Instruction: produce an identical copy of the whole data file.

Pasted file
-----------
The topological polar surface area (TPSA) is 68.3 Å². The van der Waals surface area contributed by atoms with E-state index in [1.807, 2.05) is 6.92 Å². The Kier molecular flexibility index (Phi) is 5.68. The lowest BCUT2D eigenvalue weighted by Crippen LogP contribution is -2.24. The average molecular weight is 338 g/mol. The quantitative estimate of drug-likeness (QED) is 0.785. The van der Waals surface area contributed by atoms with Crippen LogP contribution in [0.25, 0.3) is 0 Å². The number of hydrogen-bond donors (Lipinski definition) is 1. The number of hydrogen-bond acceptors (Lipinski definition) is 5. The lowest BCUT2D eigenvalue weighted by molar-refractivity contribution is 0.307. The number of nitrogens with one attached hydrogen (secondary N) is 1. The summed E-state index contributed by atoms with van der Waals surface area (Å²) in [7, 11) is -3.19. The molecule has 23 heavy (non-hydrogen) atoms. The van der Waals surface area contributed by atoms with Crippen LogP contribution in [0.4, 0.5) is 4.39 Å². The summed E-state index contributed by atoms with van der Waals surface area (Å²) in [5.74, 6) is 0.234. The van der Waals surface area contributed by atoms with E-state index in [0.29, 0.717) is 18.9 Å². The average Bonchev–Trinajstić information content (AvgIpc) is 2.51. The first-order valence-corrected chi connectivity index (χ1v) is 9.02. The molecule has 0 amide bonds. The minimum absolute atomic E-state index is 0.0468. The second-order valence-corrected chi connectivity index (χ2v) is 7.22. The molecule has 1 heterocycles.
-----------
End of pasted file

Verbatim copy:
The topological polar surface area (TPSA) is 68.3 Å². The van der Waals surface area contributed by atoms with E-state index in [1.807, 2.05) is 6.92 Å². The Kier molecular flexibility index (Phi) is 5.68. The lowest BCUT2D eigenvalue weighted by Crippen LogP contribution is -2.24. The average molecular weight is 338 g/mol. The quantitative estimate of drug-likeness (QED) is 0.785. The van der Waals surface area contributed by atoms with Crippen LogP contribution in [0.25, 0.3) is 0 Å². The number of hydrogen-bond donors (Lipinski definition) is 1. The number of hydrogen-bond acceptors (Lipinski definition) is 5. The lowest BCUT2D eigenvalue weighted by molar-refractivity contribution is 0.307. The number of nitrogens with one attached hydrogen (secondary N) is 1. The summed E-state index contributed by atoms with van der Waals surface area (Å²) in [7, 11) is -3.19. The molecule has 23 heavy (non-hydrogen) atoms. The van der Waals surface area contributed by atoms with Crippen LogP contribution in [0.4, 0.5) is 4.39 Å². The summed E-state index contributed by atoms with van der Waals surface area (Å²) in [5.74, 6) is 0.234. The van der Waals surface area contributed by atoms with E-state index in [0.29, 0.717) is 18.9 Å². The average Bonchev–Trinajstić information content (AvgIpc) is 2.51. The first-order valence-corrected chi connectivity index (χ1v) is 9.02. The molecule has 0 amide bonds. The minimum absolute atomic E-state index is 0.0468. The second-order valence-corrected chi connectivity index (χ2v) is 7.22. The molecule has 1 heterocycles.